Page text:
My beloved son began using opiates in his teens in a desperate attempt to self-medicate his intolerable symptoms of anxiety and depression.

Despite psychiatric intervention, he struggled with his addiction for over two years, until he became eligible at the age of 18 for treatment at a methadone clinic.

That treatment, I have no doubt, saved his life.

But he lost his medical coverage, along with many other Mainers, when Medicaid funding was cut several years ago.

Thousands of Mainers, including working parents and other low wage workers lost coverage.

With little warning, my son was rapidly withdrawn from his methadone treatment and began suffering the agonizing symptoms of opiate withdrawal.

He told me at the time that he didn’t think he could handle the pain, and would most likely be using again very shortly.

He did try to stay clean, but, like so many others, he was unable to do this on his own.

I desperately tried to find him health coverage he could afford.

But he was not eligible for the subsidies of ObamaCare because, ironically, his income was too low.

As many other Mainers have discovered, there is a very large crack in our healthcare system that is swallowing real people and devastating them and their families.

They are ineligible for the subsidies on the Health Insurance Marketplace, and our governor refuses to accept federal funds to cover them under MaineCare.

A bill in Augusta, L.D. 633, is being considered to address this problem, using federal funds to pay for almost all of the costs.

I urge our legislators to vote for the bill and override the certain gubernatorial veto!

The plan is different from what has been proposed in Maine in the past.

A new approach, led by a Republican legislator, helps people with higher incomes stay in the private health insurance market, while people with lower incomes will get covered under MaineCare.

Both groups will have to pay part of the cost of their care.

They will also be encouraged to take part in wellness programs, including substance abuse and mental health treatment.

I also understand that other states are using these same federal funds to address addiction problems in those states.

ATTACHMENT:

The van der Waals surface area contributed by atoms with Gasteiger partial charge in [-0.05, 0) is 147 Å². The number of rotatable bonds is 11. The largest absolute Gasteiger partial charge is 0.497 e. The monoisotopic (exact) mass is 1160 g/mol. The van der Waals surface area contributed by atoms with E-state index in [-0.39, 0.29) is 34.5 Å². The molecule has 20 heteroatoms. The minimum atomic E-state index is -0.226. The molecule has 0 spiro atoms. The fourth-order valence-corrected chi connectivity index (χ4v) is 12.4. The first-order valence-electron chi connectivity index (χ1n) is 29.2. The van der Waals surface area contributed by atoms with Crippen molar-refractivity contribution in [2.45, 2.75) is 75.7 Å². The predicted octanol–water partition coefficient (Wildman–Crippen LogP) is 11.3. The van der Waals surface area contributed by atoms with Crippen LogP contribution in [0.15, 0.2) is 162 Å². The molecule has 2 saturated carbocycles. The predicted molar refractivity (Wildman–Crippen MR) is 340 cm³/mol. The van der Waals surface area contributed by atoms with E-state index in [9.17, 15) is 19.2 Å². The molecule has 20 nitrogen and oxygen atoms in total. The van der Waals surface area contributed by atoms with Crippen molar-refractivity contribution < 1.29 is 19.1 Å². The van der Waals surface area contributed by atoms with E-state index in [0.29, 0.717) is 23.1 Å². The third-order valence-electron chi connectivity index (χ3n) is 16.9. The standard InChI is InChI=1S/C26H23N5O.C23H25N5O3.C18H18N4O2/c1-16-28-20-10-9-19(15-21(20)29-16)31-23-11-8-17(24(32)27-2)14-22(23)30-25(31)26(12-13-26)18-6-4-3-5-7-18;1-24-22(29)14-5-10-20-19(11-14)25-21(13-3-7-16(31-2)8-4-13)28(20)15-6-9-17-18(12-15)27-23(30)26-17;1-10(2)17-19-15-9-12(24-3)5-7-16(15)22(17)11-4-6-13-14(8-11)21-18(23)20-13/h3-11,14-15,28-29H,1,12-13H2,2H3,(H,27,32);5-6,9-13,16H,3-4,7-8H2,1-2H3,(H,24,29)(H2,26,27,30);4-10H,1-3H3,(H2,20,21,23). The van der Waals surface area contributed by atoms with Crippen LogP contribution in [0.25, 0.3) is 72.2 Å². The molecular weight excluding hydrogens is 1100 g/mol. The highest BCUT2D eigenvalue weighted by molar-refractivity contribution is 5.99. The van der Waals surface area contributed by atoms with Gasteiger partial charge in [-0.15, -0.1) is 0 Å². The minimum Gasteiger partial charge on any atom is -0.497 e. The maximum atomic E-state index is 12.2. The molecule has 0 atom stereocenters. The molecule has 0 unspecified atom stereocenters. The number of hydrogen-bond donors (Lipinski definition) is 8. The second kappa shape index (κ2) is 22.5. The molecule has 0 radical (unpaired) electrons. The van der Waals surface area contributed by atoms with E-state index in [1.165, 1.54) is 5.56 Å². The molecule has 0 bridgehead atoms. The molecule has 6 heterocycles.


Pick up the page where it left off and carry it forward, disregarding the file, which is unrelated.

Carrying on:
These funds could help people like my son and the many others who also need treatment to get back on their feet, stay clean, and become healthy enough to get on with their lives.

These funds could seriously address Maine’s alarming number of overdose deaths: 272 deaths last year, up significantly from the already appalling 208 deaths in 2014.

These are real people being affected by these political policies.

These are real families like mine who are being destroyed because their children have lost the health coverage they need to treat their addiction and stay under medically-supervised control with appropriate drug treatment.

The costs of either methadone or Suboxone treatment — both medically proven to be effective against heroin/opiate withdrawal symptoms — are more than compensated for when you compare them to the costs to our society of drug-related crime and incarceration of people with the real, treatable disease of addiction.

Addiction is a serious disorder, and it’s not enough to just want to beat it.

People with this disorder need proper treatment and support.

The symptoms of heroin and opiate withdrawal are something that no one in this day and age should be forced to suffer.

No parent should have to watch their child suffer through because they are poor.

Getting clean is merely the beginning of a long trek to health.

This is where the right therapy comes in.

My son did well with his program because his pain was under control as he worked to rebuild his life.

But that was interrupted when he lost access to the medicine that was so crucial to his recovery. No one wants to be an addict, but they need help to break the cycle.

It’s a fact that treatments like these work, but until our society wakes up and realizes that there is more than one moral dimension to this issue, that substance abuse disorder is a real disease, people will continue to needlessly suffer and die.

I pray my son is not one of them.


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